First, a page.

By Jonathan Stempel NEW YORK (Reuters) - A U.S. spying program that systematically collects millions of Americans' phone records is illegal, a federal appeals court ruled on Thursday, putting pressure on Congress to quickly decide whether to replace or end the controversial anti-terrorism surveillance. Ruling on a program revealed by former government security contractor Edward Snowden, the 2nd U.S. Circuit Court of Appeals in Manhattan said the Patriot Act did not authorize the National Security Agency to collect Americans' calling records in bulk. Circuit Judge Gerard Lynch wrote for a three-judge panel that Section 215, which addresses the FBI's ability to gather business records, could not be interpreted to have permitted the NSA to collect a "staggering" amount of phone records, contrary to claims by the Bush and Obama administrations.
The black iron fence surrounding the White House will be topped with a row of "sharp metal points" in July, the U.S. Secret Service said on Thursday, part of a series of security upgrades for the famous mansion where the president and his family live. The planned changes were sparked by an intrusion last September when an Iraq war veteran carrying a knife scaled the fence, ran across the North Lawn and entered the residence, running through a large ballroom before being tackled by a Secret Service officer. The incident was one of several embarrassing breaches for the agency, which is responsible for the security of President Barack Obama, and led to the resignation of the agency's director. The Secret Service released photos of the new "pencil point" spikes that in July will be bolted to the top of the fence and face outward at a 5 degree angle.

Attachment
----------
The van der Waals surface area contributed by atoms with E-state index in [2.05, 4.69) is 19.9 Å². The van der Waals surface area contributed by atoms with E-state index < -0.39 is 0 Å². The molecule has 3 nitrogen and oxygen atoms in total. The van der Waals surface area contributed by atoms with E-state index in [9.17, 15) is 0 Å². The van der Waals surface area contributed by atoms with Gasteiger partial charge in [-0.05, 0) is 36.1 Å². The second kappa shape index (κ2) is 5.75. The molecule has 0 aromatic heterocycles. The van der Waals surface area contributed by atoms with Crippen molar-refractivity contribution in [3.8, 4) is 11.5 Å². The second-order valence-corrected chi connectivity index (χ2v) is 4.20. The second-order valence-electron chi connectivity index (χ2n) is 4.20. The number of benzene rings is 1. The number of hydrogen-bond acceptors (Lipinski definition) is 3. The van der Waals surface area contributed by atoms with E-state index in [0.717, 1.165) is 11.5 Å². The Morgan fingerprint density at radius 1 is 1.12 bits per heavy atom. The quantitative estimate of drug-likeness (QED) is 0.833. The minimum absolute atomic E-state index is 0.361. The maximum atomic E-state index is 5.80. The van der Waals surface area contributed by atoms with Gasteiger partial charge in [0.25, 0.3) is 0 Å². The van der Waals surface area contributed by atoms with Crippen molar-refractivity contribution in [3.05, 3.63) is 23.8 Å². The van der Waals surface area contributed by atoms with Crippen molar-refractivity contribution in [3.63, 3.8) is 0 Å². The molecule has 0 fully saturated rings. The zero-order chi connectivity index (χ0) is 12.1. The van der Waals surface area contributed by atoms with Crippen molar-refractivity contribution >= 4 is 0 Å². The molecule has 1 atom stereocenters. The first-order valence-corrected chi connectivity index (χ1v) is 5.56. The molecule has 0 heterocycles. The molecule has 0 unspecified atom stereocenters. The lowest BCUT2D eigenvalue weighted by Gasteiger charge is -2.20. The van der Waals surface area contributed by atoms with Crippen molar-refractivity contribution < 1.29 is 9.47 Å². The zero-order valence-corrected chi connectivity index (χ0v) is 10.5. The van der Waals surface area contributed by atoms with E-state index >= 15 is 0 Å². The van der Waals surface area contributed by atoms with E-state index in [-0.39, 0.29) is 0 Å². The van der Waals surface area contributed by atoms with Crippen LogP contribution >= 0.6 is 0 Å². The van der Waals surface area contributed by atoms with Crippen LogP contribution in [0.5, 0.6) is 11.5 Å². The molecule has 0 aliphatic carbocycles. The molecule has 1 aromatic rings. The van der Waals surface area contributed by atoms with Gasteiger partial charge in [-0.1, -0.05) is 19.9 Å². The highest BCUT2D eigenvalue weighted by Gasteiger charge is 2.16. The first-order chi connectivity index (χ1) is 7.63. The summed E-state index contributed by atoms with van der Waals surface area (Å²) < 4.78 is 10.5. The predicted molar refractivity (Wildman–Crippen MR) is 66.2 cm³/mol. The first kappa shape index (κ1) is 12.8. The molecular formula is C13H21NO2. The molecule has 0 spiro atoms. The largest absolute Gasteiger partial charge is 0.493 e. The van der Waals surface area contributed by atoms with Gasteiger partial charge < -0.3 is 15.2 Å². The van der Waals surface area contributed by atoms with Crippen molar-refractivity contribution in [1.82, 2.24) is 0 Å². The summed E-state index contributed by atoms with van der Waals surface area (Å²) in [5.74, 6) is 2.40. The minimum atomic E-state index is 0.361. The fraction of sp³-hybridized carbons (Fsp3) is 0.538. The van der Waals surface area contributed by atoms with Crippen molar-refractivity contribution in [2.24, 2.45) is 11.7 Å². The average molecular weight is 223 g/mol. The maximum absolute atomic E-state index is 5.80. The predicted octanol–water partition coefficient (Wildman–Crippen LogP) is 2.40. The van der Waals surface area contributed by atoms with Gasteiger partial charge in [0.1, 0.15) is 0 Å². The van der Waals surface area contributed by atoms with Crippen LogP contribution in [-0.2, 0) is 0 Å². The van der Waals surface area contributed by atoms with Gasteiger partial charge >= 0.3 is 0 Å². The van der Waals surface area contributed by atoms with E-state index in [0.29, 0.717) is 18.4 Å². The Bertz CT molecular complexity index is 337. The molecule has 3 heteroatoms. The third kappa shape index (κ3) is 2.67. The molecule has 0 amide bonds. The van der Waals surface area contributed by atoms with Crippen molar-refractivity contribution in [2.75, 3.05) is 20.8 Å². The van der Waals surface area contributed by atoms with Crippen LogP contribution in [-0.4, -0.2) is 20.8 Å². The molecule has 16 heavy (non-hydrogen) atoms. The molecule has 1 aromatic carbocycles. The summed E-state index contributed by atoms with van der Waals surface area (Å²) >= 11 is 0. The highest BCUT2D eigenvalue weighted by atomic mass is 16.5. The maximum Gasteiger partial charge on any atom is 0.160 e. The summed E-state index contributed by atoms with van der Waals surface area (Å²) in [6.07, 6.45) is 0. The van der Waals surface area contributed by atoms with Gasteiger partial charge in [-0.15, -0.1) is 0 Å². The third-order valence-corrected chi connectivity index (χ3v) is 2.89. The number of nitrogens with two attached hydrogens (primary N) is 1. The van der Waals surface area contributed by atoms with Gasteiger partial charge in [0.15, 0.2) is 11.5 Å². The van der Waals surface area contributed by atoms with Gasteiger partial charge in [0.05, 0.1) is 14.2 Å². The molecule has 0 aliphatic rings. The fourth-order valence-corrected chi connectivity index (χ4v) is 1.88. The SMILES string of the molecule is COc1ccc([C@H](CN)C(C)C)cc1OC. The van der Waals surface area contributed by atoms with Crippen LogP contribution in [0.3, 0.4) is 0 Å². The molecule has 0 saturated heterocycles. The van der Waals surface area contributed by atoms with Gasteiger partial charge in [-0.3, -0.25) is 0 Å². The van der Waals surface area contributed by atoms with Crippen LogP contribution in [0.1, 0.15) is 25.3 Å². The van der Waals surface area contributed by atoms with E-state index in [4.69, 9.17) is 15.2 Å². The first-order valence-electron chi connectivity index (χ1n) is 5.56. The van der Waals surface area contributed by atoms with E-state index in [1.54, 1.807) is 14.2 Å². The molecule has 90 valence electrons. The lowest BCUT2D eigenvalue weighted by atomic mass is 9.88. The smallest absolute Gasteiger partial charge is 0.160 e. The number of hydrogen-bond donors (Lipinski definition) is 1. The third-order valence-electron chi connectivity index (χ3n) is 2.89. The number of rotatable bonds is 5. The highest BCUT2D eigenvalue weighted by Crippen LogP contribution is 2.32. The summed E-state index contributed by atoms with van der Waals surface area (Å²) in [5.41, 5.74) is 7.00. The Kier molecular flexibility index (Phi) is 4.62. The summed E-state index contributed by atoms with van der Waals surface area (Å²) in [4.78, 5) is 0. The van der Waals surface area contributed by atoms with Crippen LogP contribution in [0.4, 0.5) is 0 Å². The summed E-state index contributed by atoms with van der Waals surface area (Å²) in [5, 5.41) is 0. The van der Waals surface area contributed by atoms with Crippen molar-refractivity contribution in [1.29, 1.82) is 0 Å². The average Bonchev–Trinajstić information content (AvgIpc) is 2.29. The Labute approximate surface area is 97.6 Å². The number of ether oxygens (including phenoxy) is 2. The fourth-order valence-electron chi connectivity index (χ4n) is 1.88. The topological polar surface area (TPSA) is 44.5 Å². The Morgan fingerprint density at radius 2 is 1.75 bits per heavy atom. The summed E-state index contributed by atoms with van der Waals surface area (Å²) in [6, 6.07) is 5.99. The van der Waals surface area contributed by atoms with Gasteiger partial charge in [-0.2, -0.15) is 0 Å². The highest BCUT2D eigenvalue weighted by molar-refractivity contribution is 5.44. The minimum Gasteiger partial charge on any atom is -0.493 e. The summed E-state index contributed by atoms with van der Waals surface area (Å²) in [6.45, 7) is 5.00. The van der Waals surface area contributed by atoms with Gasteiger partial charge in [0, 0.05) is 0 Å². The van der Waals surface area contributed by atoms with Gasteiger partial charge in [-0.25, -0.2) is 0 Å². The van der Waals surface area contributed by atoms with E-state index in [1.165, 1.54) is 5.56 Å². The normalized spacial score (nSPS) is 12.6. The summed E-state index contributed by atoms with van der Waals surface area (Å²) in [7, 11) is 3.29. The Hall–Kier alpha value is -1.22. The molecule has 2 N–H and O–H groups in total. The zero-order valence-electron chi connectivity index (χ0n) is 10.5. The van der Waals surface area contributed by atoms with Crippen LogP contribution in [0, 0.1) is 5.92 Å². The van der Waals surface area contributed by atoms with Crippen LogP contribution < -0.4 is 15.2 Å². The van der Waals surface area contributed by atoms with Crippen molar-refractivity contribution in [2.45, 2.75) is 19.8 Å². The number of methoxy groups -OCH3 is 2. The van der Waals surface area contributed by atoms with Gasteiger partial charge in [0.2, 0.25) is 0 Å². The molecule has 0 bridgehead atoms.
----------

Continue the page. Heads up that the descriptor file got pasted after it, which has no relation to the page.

BOSTON (AP) — As lawyers for Boston Marathon bomber Dzhokhar Tsarnaev make their final push to persuade a jury to spare Tsarnaev's life, they may call to the stand a Roman Catholic nun and death penalty opponent made famous in the 1995 movie "Dead Man Walking."
WASHINGTON (AP) — After months of delays and vetting, the training of moderate Syrian rebels has started in Jordan as part of a broader effort to build a force capable of fighting Islamic State extremists, U.S. and Jordanian officials said Thursday.
CHICAGO (AP) — A judge has ordered a psychiatric evaluation for a woman with a history of trying to sneak onto planes after she was arrested twice in nine days at Chicago's two international airports.